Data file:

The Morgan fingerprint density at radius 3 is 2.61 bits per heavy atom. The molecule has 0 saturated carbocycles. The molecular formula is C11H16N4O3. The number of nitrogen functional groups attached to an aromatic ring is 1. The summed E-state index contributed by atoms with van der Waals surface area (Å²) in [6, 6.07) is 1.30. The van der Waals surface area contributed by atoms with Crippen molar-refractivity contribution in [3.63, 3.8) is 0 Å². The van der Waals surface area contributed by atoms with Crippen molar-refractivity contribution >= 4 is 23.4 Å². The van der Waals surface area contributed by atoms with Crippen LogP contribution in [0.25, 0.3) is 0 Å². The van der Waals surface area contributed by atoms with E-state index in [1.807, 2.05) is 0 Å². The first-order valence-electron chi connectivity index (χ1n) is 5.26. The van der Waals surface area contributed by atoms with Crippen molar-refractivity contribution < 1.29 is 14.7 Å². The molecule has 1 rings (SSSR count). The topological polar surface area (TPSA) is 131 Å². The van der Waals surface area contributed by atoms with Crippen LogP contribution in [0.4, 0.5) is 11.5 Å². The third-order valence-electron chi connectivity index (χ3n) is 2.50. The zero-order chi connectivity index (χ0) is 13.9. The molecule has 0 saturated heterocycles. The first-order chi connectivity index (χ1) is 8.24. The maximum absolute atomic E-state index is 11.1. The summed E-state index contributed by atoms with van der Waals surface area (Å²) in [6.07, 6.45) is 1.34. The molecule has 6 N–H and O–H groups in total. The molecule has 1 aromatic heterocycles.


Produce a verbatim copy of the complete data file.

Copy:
The Morgan fingerprint density at radius 3 is 2.61 bits per heavy atom. The molecule has 0 saturated carbocycles. The molecular formula is C11H16N4O3. The number of nitrogen functional groups attached to an aromatic ring is 1. The summed E-state index contributed by atoms with van der Waals surface area (Å²) in [6, 6.07) is 1.30. The van der Waals surface area contributed by atoms with Crippen molar-refractivity contribution in [3.63, 3.8) is 0 Å². The van der Waals surface area contributed by atoms with Crippen molar-refractivity contribution >= 4 is 23.4 Å². The van der Waals surface area contributed by atoms with Crippen LogP contribution in [0.25, 0.3) is 0 Å². The van der Waals surface area contributed by atoms with E-state index in [1.807, 2.05) is 0 Å². The first-order valence-electron chi connectivity index (χ1n) is 5.26. The van der Waals surface area contributed by atoms with Crippen molar-refractivity contribution < 1.29 is 14.7 Å². The molecule has 1 rings (SSSR count). The topological polar surface area (TPSA) is 131 Å². The van der Waals surface area contributed by atoms with Crippen LogP contribution in [0.4, 0.5) is 11.5 Å². The third-order valence-electron chi connectivity index (χ3n) is 2.50. The zero-order chi connectivity index (χ0) is 13.9. The molecule has 0 saturated heterocycles. The first-order chi connectivity index (χ1) is 8.24. The maximum absolute atomic E-state index is 11.1. The summed E-state index contributed by atoms with van der Waals surface area (Å²) in [6.07, 6.45) is 1.34. The molecule has 6 N–H and O–H groups in total. The molecule has 1 aromatic heterocycles.